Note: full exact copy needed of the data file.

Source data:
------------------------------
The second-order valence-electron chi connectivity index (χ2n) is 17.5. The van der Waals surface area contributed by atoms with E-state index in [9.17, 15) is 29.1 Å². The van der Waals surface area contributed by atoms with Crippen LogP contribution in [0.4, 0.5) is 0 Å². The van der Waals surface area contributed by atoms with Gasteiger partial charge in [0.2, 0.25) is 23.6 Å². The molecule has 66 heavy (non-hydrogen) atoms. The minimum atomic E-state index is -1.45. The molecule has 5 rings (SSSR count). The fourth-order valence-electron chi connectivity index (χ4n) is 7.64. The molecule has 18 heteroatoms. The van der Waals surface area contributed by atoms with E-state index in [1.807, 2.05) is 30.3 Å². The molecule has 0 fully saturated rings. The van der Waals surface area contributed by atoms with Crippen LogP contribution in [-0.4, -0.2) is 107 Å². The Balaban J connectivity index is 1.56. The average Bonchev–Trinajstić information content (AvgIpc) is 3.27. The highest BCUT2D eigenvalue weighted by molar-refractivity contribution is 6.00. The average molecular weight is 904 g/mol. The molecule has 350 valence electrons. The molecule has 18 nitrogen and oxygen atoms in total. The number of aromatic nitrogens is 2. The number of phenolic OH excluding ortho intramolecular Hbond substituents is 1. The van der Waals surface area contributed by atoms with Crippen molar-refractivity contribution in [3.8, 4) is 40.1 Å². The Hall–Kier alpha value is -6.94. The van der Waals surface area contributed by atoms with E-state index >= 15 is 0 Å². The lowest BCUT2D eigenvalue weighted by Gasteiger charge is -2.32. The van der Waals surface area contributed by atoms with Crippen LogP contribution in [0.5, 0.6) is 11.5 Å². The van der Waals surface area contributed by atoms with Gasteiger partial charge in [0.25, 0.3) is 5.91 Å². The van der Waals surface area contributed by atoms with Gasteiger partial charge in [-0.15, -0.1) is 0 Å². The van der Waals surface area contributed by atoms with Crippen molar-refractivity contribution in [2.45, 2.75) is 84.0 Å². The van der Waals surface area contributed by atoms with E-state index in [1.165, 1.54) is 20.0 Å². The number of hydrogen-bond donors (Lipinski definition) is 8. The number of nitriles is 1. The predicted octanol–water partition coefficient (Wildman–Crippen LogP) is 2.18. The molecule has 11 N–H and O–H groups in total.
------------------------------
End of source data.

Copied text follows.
The second-order valence-electron chi connectivity index (χ2n) is 17.5. The van der Waals surface area contributed by atoms with E-state index in [9.17, 15) is 29.1 Å². The van der Waals surface area contributed by atoms with Crippen LogP contribution in [0.4, 0.5) is 0 Å². The van der Waals surface area contributed by atoms with Gasteiger partial charge in [0.2, 0.25) is 23.6 Å². The molecule has 66 heavy (non-hydrogen) atoms. The minimum atomic E-state index is -1.45. The molecule has 5 rings (SSSR count). The fourth-order valence-electron chi connectivity index (χ4n) is 7.64. The molecule has 18 heteroatoms. The van der Waals surface area contributed by atoms with E-state index in [1.807, 2.05) is 30.3 Å². The molecule has 0 fully saturated rings. The van der Waals surface area contributed by atoms with Crippen LogP contribution in [-0.4, -0.2) is 107 Å². The Balaban J connectivity index is 1.56. The average Bonchev–Trinajstić information content (AvgIpc) is 3.27. The highest BCUT2D eigenvalue weighted by molar-refractivity contribution is 6.00. The average molecular weight is 904 g/mol. The molecule has 350 valence electrons. The molecule has 18 nitrogen and oxygen atoms in total. The number of aromatic nitrogens is 2. The number of phenolic OH excluding ortho intramolecular Hbond substituents is 1. The van der Waals surface area contributed by atoms with Crippen molar-refractivity contribution in [3.8, 4) is 40.1 Å². The Hall–Kier alpha value is -6.94. The van der Waals surface area contributed by atoms with E-state index >= 15 is 0 Å². The lowest BCUT2D eigenvalue weighted by Gasteiger charge is -2.32. The van der Waals surface area contributed by atoms with Crippen LogP contribution in [0.5, 0.6) is 11.5 Å². The van der Waals surface area contributed by atoms with Gasteiger partial charge in [0.25, 0.3) is 5.91 Å². The van der Waals surface area contributed by atoms with Gasteiger partial charge in [-0.15, -0.1) is 0 Å². The van der Waals surface area contributed by atoms with Crippen molar-refractivity contribution in [2.45, 2.75) is 84.0 Å². The van der Waals surface area contributed by atoms with E-state index in [1.165, 1.54) is 20.0 Å². The number of hydrogen-bond donors (Lipinski definition) is 8. The number of nitriles is 1. The predicted octanol–water partition coefficient (Wildman–Crippen LogP) is 2.18. The molecule has 11 N–H and O–H groups in total.